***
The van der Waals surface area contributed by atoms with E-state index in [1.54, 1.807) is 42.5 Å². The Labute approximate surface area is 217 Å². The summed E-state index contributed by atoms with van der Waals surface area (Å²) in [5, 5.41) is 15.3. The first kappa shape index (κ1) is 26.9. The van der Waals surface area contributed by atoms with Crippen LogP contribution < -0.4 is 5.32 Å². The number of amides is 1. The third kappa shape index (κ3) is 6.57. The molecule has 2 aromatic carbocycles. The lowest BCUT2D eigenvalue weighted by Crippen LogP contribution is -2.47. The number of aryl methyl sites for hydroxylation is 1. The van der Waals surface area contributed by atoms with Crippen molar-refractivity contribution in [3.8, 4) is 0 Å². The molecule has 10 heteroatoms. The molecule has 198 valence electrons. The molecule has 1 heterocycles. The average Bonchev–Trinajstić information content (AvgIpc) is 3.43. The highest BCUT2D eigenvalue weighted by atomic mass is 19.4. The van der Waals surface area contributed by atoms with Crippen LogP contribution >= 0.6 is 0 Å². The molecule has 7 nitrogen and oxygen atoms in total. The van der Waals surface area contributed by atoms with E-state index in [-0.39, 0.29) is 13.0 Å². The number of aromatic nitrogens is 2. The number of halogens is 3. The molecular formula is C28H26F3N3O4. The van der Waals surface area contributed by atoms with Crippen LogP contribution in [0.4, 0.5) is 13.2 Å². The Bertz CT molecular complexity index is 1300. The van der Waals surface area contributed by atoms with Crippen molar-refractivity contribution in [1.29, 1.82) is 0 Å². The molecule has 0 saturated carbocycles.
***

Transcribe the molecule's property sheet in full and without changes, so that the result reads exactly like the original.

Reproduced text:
The van der Waals surface area contributed by atoms with E-state index in [1.54, 1.807) is 42.5 Å². The Labute approximate surface area is 217 Å². The summed E-state index contributed by atoms with van der Waals surface area (Å²) in [5, 5.41) is 15.3. The first kappa shape index (κ1) is 26.9. The van der Waals surface area contributed by atoms with Crippen LogP contribution < -0.4 is 5.32 Å². The number of amides is 1. The third kappa shape index (κ3) is 6.57. The molecule has 2 aromatic carbocycles. The lowest BCUT2D eigenvalue weighted by Crippen LogP contribution is -2.47. The number of aryl methyl sites for hydroxylation is 1. The van der Waals surface area contributed by atoms with Crippen molar-refractivity contribution in [3.8, 4) is 0 Å². The molecule has 10 heteroatoms. The molecule has 198 valence electrons. The molecule has 1 heterocycles. The average Bonchev–Trinajstić information content (AvgIpc) is 3.43. The highest BCUT2D eigenvalue weighted by atomic mass is 19.4. The van der Waals surface area contributed by atoms with Crippen LogP contribution >= 0.6 is 0 Å². The molecule has 7 nitrogen and oxygen atoms in total. The van der Waals surface area contributed by atoms with E-state index in [-0.39, 0.29) is 13.0 Å². The number of aromatic nitrogens is 2. The number of halogens is 3. The molecular formula is C28H26F3N3O4. The van der Waals surface area contributed by atoms with Crippen LogP contribution in [0.4, 0.5) is 13.2 Å². The Bertz CT molecular complexity index is 1300. The van der Waals surface area contributed by atoms with Crippen molar-refractivity contribution in [1.29, 1.82) is 0 Å². The molecule has 0 saturated carbocycles.